Delicious list of UK gov 2.0


Steph Gray‘s latest production at DIUS is a work of genius and beauty. It’s a collaboratively managed catalogue of ‘web 2.0’ innovation in UK government, central and local… powered not by a wiki, but using the bookmarking tool of general preference, Delicious. Brilliantly simple, simply brilliant.
Basically, if you ‘tag’ anything with the term ‘digitalgovuk’ (via your Delicious method of choice), it’ll show up in Steph’s collection. Add some extra tags for added granularity, and they’ll show up in the site’s tag cloud. The site is powered by Delicious’s wonderful RSS feed functionality, with bells and whistles in the form of commenting, thumbnail previews and even a Lightbox-style ‘suggestion box’ popup, powered by Uservoice. I’m in awe.
Use it, people.

8 thoughts on “Delicious list of UK gov 2.0”

  1. @MJ: It is. Fancy contributing something using the Delicious API so people can contribute via the open web? Alternatively, there’s an RSS feed out from the site so feel free to reuse the data in your own applications.

  2. @Steph: It’s not possible for me to use the Delicious API without signing up with Yahoo, is it? So I’ll have to leave it to someone who is willing to accept their terms of use. It’s disappointing how much gov.uk-related activity is bundled to Yahoo, Adobe and other large foreign corporations with dark dealings in their pasts.

  3. Sure, I can read but not write. I could combine Steph’s efforts with an open API system, but I think my efforts are unlikely to rank above Steph’s in the gov.uk space any time soon, so I’ll do something more effective.
    So, to summarise: I was asked if I “Fancy contributing something using the Delicious API so people can contribute via the open web?” and the answer appears to be “I fancy it, but only someone who accepts Yahoo’s terms can do it”.
    Why do lead digitalgovuk people keep using these tied services? They may be cool if you can access them, but I think the reasons not to do it are similar to the reasons we don’t hold council meetings in pubs or cigarette factories.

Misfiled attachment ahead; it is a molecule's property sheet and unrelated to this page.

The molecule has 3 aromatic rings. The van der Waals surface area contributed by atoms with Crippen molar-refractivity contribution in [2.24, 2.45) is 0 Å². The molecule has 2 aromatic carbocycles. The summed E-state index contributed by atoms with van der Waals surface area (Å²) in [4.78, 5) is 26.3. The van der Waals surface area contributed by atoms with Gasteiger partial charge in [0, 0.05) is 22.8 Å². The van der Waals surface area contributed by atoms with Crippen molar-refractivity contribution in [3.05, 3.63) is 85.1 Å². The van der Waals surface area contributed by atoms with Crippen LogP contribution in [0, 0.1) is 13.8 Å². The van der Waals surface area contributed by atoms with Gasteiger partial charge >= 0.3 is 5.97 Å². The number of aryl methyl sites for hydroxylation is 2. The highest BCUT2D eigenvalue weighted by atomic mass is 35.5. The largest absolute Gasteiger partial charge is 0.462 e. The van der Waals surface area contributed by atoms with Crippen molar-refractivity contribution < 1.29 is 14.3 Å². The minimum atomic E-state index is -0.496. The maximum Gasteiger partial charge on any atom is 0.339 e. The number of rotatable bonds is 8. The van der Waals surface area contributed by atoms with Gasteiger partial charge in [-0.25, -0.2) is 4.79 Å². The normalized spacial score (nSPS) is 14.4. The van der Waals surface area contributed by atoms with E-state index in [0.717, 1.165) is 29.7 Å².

4. @MJ: OK, help me understand the options here, ‘cos I’m genuinely open to ideas and I don’t mind if I use a tool owned by Yahoo, Google or the open source community as long as it works and people can use it.
    What service(s) could we use instead of Delicious to achieve the same or better result? Magnolia?

  5. @Steph: I’ve been testing a few over the last few weeks and Magnolia looks like the only viable hosted option at the moment. All other useful ones are install-it-yourself.
    It would be great to keep such things in the UK (and so subject to our laws!) but Nature’s Connotea displays eye-tests, which I feel discriminates against visually-impaired people (is that allowed under DDA? If not, why do so many UK sites do it? If only these sites were subject to UK laws(!)).
    I remembered seeing http://tom.acrewoods.net/blog/2006/sep/green-party-motion-boycott-google-yahoo-and-micros but I doubt that particular motion got passed (can’t find any record of it). That there are enough Green supporters even to get such a motion debated seriously at conference should make people stop and think before using their tools for UK politics – and presumably discourage those pesky greens.

Comments are closed.